Mark Bufkin's BTPbD manuscript also contains a page that was missing in the manuscript recovered by Keith Dalluhn.   This is page 22 in the spell description section and it contains the text description for the following spells: Conjure Elemental, Move Earth, Transmute Rock to Mud, Wall of Stone, Wall of Iron, Animate Dead, Magic Jar, Contact Higher Plane, and The Glittering Eye.  Here is a sample:

Another page seemingly missing from the BTPbD text is the map,  Mr Bufkin seems to have enjoyed drawing maps - Heather Bufkin sent me one file with nearly a dozen of them in various states of completion.  Several of these maps have places labeled "Cylorn" or "Lalkel" - place names the text in BTPbD mentions in conjunction with the missing map.  However, despite the similarity of place names these maps are usually very different.  One of these maps - shown below - conforms to the text description significantly better than the others, and may well be the map intended for inclusion with BTPbD.  It is unfinished, as can be seen.

In addition to these maps, there are a number of partially keyed (simple descriptions) maps of building and dungeon levels, which include references to people and places mentioned in the BTPbD text, such as the manor house and dungeon of Brysbane the Blue (p2).  That particular document is illustrated with the pencil sketch versions of two of the BTPbD illustrations (Rewards of Success and opening the dungeon door.)  Note that although nearly identical, these are not the same drawings that appear in the manuscript.  Here is one for comparison;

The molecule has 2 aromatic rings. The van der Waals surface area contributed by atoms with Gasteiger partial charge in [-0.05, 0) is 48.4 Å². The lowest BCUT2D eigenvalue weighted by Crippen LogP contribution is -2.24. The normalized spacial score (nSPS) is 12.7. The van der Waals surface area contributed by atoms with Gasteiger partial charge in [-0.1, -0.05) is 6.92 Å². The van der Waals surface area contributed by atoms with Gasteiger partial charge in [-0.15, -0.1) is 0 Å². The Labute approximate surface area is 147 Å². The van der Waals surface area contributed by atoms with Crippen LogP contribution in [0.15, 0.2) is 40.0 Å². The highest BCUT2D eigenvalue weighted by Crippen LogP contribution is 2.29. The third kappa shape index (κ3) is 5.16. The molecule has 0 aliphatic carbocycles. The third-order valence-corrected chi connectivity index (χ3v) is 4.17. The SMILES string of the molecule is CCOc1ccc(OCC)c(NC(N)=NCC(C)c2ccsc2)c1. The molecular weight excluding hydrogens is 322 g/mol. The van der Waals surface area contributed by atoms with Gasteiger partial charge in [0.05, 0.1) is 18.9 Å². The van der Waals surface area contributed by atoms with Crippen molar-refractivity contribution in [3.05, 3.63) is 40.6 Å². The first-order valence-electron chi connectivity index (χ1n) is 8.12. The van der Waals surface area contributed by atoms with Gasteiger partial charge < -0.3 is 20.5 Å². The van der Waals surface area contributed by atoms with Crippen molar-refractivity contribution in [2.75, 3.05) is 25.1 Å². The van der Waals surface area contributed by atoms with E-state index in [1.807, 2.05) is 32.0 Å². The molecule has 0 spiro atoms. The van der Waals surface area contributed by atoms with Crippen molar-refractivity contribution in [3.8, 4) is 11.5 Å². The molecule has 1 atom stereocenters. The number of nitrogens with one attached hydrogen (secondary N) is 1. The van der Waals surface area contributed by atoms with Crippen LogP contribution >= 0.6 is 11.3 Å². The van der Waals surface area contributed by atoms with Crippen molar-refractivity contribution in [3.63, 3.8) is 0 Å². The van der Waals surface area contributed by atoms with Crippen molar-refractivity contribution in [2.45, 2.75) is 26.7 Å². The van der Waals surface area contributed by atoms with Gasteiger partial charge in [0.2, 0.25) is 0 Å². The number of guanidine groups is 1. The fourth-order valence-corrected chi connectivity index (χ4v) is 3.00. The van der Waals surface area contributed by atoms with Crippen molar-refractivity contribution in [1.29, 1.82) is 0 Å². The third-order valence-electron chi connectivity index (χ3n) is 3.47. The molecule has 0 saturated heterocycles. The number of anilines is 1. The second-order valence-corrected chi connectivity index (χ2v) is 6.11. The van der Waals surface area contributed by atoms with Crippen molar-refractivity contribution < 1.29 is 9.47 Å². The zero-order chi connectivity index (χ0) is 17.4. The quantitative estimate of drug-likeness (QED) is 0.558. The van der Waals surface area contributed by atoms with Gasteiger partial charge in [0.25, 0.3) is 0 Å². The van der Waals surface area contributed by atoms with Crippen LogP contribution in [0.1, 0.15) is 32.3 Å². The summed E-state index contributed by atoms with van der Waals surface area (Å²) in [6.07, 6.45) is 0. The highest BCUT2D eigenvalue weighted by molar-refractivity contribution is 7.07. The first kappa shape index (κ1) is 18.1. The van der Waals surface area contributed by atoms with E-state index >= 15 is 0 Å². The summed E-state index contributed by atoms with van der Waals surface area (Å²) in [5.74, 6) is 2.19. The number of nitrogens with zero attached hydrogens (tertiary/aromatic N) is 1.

As it stands, we don't have the last few sentences of the "The Baron and the Lord" section of page 29, or those last couple sections in the outline.  It seems likely these were never written, but who knows?  Perhaps something will turn up.  Even though not quite complete, the Beyond This Point be Dragons manuscript and related material provides us with a fascinating glimpse into the gaming world evolving around and from the Twin Cities circle of gamers around the time D&D was published, and it illustrates what one gamer with a little creativity could do with a draft copy of the rules.  It is a remarkable work.

A pdf of the Mark Bufkin copy of Beyond this Point be Dragons and other materials is available to subscribers on my Patreon site. (HERE)